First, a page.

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How To Retrain Your Brain

How To Retrain Your Brain

The human brain is a true work of art. It’s the most fascinating creation God has ever made. We are overflowing with knowledge and information about our brain; however, we have only unearthed a tiny portion of what it can offer.

We have discovered much data about what part of the brain is responsible for our ability to reason, our feelings, and a few information why we behave in certain ways.

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However, this infographic by Best Psychology Degrees will show us a quick guide to emotions and the parts of the brain responsible for it. In this way, we can retrain our brain to function much better. This will ultimately increase our ability to think well, to achieve more substantial goals, and to enrich our lives in so many ways we never dared dream before.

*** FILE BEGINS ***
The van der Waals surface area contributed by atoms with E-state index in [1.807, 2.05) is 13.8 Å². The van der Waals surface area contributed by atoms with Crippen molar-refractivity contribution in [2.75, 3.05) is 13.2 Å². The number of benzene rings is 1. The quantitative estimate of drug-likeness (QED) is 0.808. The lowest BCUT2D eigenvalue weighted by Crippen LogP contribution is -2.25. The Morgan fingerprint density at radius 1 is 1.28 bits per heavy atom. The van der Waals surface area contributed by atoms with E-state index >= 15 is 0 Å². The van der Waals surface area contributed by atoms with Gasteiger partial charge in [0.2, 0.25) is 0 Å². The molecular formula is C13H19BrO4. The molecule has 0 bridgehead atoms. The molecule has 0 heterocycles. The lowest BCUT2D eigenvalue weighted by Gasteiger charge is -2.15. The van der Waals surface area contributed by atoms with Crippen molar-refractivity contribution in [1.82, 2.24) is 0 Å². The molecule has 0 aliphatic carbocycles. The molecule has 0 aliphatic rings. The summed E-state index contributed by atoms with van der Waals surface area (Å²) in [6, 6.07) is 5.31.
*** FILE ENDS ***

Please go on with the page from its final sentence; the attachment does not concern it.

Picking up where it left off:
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In our infographic today, we can further learn why we react in certain ways rather than in a different way. We can add up to our knowledge base about the cerebrum. That it houses the part of the brain that controls and relate to emotions. Moreover, you can be aquainted with how you can retrain your brain to respond to your environment and the people in your lives based on the brain’s activity.

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For instance, to enhance your ability to maintain a positive emotional outlook, you can make your workstation and home a place where you can remember good times, such as vacations, or pictures of family, friends, and relatives, while engaged in fun activities or celebrations. Replace those mementos every week if you can.